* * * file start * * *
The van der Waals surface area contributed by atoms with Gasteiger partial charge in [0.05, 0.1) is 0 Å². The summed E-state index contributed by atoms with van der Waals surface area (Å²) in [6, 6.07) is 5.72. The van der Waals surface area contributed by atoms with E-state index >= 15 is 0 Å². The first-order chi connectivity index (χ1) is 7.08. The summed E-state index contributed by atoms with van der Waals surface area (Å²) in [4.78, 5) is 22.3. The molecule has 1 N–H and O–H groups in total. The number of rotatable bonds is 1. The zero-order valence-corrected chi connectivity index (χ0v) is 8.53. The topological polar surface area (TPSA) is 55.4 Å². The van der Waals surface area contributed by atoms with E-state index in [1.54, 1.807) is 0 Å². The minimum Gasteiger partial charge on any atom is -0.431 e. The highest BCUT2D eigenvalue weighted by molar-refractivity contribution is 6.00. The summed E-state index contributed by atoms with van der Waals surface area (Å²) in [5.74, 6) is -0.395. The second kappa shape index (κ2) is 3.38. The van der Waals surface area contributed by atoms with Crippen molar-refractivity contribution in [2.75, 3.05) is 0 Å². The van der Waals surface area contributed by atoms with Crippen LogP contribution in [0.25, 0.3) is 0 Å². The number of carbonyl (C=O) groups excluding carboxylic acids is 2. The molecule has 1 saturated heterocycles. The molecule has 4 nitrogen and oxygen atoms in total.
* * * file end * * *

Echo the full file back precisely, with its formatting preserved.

The van der Waals surface area contributed by atoms with Gasteiger partial charge in [0.05, 0.1) is 0 Å². The summed E-state index contributed by atoms with van der Waals surface area (Å²) in [6, 6.07) is 5.72. The van der Waals surface area contributed by atoms with E-state index >= 15 is 0 Å². The first-order chi connectivity index (χ1) is 7.08. The summed E-state index contributed by atoms with van der Waals surface area (Å²) in [4.78, 5) is 22.3. The molecule has 1 N–H and O–H groups in total. The number of rotatable bonds is 1. The zero-order valence-corrected chi connectivity index (χ0v) is 8.53. The topological polar surface area (TPSA) is 55.4 Å². The van der Waals surface area contributed by atoms with E-state index in [1.54, 1.807) is 0 Å². The minimum Gasteiger partial charge on any atom is -0.431 e. The highest BCUT2D eigenvalue weighted by molar-refractivity contribution is 6.00. The summed E-state index contributed by atoms with van der Waals surface area (Å²) in [5.74, 6) is -0.395. The second kappa shape index (κ2) is 3.38. The van der Waals surface area contributed by atoms with Crippen molar-refractivity contribution in [2.75, 3.05) is 0 Å². The van der Waals surface area contributed by atoms with Crippen LogP contribution in [0.25, 0.3) is 0 Å². The number of carbonyl (C=O) groups excluding carboxylic acids is 2. The molecule has 1 saturated heterocycles. The molecule has 4 nitrogen and oxygen atoms in total.